Thórsmörk, the valley of the God of Thunder
Let’s talk about Thórsmörk, located in the south of the Icelandic Highlands. The valley of the glaciers, of the wild, the place where our heartbeats can be heard in the silence of the ice in the wintertime, a unique landscape, the valley of Thor, the god of Thunder. A very special place for hiking in any season.
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Thórsmörk, an oasis in the Icelandic Highlands
Hiking Trails in Thórsmörk
Thórsmörk is an oasis between the black deserts of the Highlands and the surrounding glaciers. Located between the rivers Krossá, Þröngá and Markarfljót , it is the place where the famous Laugavegur Trail ends and also our Hidden Trails, a brutal hiking trail through the most remote areas of Iceland and the unknown and hidden paths. From here, you can either head back to the South Coast in a 4×4 vehicle, or continue on a 13km hike with a positive elevation gain of 900m to the Fimmvörðuháls pass, between the Eyjafjallajökull and Mýrdalsjökull glaciers, where we can still step on the tender lava from the 2010 eruption by walking between the Magni and Móði craters. If we decide to do this option, keep in mind that it is a fairly alpine route, with somewhat technical steps and the weather can change very quickly up there, so it is advisable to have mountain experience or ascend with a guide. Once here, we can either return, or spend the night at the Fimmvörðuháls hut (previous reservation) and go down the next morning to Thórsmörk again or to the Skógafoss waterfall on the South Coast.
But also, we can stay in the valley enjoying its brutal environment, dwarf birch and willow forests together with a great variety of flowers, as well as arctic fruits and mosses that serve as nests and food for numerous species of birds that come to this valley every summer to breed their young. At this time of year, it is a paradise where you can rest and go on hiking routes around the huts or the campsites of Langidalur, Húsadalur or Básar.
Valahnúkur Hike from Langidalur or Húsadalur
A short route that takes us to the top of Valahnúkur peak (400m) along 1.5 km, and from where we reach one of the best views of the Valley of Thor. From the Valahnúkur, we can also connect with other trails also simple within the valley with a length between 3km and 8km with gentle slopes. And in the Winter, it is perfect to enjoy a hike with snowshoes, explore secret corners and admire the beautiful and capricious Northern Lights that illuminate the cold winter nights in the valley.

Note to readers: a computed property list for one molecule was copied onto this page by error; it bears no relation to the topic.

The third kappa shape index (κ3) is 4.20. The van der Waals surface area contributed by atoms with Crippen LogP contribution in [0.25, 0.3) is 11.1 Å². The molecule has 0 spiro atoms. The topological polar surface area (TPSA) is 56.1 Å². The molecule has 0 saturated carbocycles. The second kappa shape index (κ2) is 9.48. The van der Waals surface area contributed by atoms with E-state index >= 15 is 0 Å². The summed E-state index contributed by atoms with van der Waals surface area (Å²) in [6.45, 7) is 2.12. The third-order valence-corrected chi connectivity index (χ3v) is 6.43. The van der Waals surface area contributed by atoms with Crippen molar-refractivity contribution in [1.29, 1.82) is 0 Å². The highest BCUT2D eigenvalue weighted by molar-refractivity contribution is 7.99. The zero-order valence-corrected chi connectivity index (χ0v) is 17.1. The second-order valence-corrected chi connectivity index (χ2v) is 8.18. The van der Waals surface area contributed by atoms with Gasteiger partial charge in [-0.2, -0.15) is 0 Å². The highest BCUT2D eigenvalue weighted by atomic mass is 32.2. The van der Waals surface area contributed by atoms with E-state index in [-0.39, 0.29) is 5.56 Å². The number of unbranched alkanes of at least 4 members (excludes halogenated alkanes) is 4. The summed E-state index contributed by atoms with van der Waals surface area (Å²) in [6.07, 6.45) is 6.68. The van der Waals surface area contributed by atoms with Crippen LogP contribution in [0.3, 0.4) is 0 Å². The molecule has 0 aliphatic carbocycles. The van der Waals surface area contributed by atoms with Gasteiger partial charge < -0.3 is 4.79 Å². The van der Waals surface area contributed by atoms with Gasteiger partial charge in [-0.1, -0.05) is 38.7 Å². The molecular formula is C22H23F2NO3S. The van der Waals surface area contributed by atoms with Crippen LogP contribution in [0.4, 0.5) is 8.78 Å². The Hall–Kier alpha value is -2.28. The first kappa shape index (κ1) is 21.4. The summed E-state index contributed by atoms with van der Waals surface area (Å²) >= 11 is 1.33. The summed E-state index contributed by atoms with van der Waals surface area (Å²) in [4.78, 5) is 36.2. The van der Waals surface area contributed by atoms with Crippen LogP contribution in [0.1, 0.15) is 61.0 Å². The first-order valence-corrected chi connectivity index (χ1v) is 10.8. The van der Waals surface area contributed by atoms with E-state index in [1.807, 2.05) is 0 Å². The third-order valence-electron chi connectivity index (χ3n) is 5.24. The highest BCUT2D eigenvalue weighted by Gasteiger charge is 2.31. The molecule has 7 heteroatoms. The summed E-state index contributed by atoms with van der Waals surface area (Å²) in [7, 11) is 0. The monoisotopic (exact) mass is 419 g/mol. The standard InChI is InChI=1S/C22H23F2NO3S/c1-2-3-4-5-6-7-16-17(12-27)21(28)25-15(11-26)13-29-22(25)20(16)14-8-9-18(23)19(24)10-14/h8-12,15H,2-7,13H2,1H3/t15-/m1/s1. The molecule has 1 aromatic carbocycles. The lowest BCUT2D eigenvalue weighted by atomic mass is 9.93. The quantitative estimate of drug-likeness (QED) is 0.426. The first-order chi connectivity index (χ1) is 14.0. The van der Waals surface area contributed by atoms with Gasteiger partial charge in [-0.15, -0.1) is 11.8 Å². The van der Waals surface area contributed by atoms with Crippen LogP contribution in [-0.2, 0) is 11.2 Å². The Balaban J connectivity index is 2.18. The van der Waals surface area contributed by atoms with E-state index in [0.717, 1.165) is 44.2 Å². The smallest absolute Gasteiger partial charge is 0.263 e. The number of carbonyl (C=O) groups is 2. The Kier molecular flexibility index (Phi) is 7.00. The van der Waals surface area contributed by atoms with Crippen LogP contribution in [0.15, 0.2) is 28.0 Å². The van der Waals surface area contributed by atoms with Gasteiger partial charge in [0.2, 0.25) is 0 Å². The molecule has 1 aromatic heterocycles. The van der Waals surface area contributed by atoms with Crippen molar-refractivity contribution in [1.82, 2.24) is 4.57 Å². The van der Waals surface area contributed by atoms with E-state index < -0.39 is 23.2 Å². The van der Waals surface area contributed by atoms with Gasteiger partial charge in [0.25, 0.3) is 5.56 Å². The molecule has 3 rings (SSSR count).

Is the valley easy to reach?
As its name suggests, Thórsmörk is not an easy valley, neither in summer nor in winter. In summer, it is always necessary to go with a 4WD vehicle as you have to wade through several rivers and some of them can be tricky depending on the amount of water they bring. The last river that gives access to Langidalur, the Krossá, is only recommended to be crossed by Super Jeep, so there is no problem, because from last summer they have installed a walking bridge to avoid that those cars, which are not prepared to cross it, can remain in the parking area that has been enabled just to reach the bridge. In case you can’t access with a 4×4 vehicle, you can also take a bus that leaves from Reykjavik’s central bus station, BSI, and goes to Langidalur, Básar and Volcano Huts.
The Valley of Thor in winter, is it possible to go?
If you decide to access in Winter, there is no bus at that time of the year, therefore, it is essential to have a Super Jeep and an experienced local driver guide, since everything is covered with snow and the tracks might be lost. The rivers freeze partly and it is very dangerous to cross without knowing which is the passage, since the car can get stuck in some hole in the ice and need the help of another car to get out. The huts are closed in the winter, so the only accommodation we will find open is Volcano Huts, in the valley of Húsadalur. And of course, if a storm warning is announced at Vedur.is or Safetravel.is it is important to be cautious, make a plan B and wait for another day.